The subject as knower and doer in Yāmuna’s Ātmasiddhi

Again on the ontology of qualities and substances

Opponents coming from the Advaita field figure often in Yāmuna’s Ātmasiddhi, which shows that even before Rāmānuja Vaiṣṇava authors were taking seriously the challenge of Advaita. Even more interesting is the way Yāmuna answers to them. Let us see some examples concerning the concept of self (ātman):

[Obj.:] But the fact of being a cogniser is the fact of performing the action of cognising and this implies modifications and is (typical of) insentient things and belongs to the sense of Ego. The self is the enjoyer of the result of this (cognition), it does not act, it does not undergo modifications, it is a witness, pure light (with no content). […] And in the same way it is correct to say that the self is a witness and that it is different from the knower and the entity meant by the word ”I”.

(nanu jñātṛtvaṃ jñānakriyākartṛtvaṃ vikriyātmakaṃ jaḍam ahaṅkāragranthistham. tatphalabhug akartāvikriyaḥ sākṣī prakāśamātra ātmā. […] tathehāpi pramātur ahamarthād vilakṣaṇaḥ sākṣī pratyagātmeti yuktam)

The connection of this objection with the ontology of substances is made immediately evident in another statement by the objector:

For, the fact of being a doer, etc., since they are commonly experienced like colour and other (qualities), are not qualities of the self. (ĀS 1942 p. 38)

(kartṛtvādir hi dṛśyatvād rūpādivan nātmadharmaḥ)

In other words, this Advaitin imagines a self which is pure, i.e. contentless, consciousness. In order to preserve this purity, everything is precluded to it, even knowledge.

Yāmuna, by contrast, answers that the self is the entity denoted by the word “I” and that this is also the knower, as proved by expressions such as “I know” (p. 39). Why is it so important for him that the self can know? An answer can be found a few pages below:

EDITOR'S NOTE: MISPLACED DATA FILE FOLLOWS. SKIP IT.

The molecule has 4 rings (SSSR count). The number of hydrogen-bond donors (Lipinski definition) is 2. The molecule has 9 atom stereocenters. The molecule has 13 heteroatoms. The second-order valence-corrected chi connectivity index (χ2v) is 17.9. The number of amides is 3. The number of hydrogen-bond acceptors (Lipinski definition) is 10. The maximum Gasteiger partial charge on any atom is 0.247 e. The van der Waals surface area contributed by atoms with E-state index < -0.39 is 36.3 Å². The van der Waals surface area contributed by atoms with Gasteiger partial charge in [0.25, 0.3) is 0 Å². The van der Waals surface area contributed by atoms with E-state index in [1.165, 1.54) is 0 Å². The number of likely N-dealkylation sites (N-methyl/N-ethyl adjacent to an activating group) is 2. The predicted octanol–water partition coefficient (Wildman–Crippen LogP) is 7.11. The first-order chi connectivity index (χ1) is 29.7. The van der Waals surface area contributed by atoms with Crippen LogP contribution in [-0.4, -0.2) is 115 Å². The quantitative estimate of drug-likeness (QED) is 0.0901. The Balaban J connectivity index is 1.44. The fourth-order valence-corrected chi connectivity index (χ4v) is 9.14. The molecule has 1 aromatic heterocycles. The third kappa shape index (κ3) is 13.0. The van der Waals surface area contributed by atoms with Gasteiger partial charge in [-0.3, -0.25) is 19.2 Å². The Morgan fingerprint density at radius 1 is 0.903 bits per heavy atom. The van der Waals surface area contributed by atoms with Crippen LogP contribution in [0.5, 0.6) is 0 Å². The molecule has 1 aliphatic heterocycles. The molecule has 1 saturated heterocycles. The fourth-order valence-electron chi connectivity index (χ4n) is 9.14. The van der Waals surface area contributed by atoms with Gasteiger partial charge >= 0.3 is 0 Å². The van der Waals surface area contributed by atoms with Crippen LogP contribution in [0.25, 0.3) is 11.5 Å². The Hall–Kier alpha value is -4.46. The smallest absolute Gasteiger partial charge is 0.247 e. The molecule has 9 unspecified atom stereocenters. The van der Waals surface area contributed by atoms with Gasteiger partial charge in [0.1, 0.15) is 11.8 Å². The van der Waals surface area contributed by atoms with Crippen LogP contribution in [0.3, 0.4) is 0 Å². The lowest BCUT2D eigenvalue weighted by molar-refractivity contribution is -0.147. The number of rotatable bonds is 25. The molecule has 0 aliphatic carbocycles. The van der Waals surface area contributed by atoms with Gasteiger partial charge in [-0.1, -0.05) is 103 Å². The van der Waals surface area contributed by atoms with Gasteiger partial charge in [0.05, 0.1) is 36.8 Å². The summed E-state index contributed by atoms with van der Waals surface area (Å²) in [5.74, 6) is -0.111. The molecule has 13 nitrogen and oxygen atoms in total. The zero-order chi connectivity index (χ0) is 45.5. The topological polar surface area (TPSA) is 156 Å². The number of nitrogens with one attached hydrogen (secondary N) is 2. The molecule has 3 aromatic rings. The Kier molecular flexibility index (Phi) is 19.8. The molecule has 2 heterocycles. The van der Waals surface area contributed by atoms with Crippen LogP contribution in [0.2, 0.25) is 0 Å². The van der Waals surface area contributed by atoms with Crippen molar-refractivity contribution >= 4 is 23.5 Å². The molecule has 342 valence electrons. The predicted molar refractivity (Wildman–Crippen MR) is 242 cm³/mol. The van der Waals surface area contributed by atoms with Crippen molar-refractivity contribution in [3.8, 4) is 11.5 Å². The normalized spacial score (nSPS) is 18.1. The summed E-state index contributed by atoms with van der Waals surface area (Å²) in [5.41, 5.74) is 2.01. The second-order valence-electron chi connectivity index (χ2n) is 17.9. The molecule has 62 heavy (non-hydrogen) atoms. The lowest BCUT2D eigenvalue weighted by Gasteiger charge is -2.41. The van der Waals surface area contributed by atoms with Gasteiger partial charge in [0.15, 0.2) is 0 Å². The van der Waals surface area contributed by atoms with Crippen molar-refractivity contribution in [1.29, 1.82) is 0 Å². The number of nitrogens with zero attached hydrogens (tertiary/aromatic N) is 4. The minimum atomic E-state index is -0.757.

And cognition makes nescience disappear only as far as its specific content is concerned. (ĀS 1942 p. 42)

(jñānaṃ ca svaviṣaya evājñānaṃ nivartayati)

This is a precise attack against the Advaita soteriology. In fact, even in order to defeat nescience, which is the soteriological goal of Advaitins, one needs not a void consciousness, but an intentional knowledge. In fact, nescience is always nescience of something, and it can be defeated only by the cognition of the corresponding thing.

On the Viśiṣṭādvaita Vedānta concept of qualities and substances see this post.

Comments and discussions are welcome. Be sure you are making a point and contributing to the discussion.

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2 thoughts on “The subject as knower and doer in Yāmuna’s Ātmasiddhi

  1. Hello Elisa,

    I have been following your posts on indian philosophy especially Vishistadvaitam. I am wondering if you have any recommendations for books on Siddhitrayam by Yamunacharya. I have just started learning samskritam, so I definitely prefer english.


    • Unfortunately, the three siddhis of Yāmuna have not been translated yet. You can read Neevel’s book (Yāmuna’s Vedānta and Pāñcarātra: Integrating the Classical and the Popular), which does not primarily focus on the philosophical concepts at stake in the siddhis but remains a very good and intriguing book. If you read German, Mesquita’s and Oberhammer’s contributions are also very relevant (let me know if you want the full titles). Mesquita also published a long article in English (1980, on WZKS).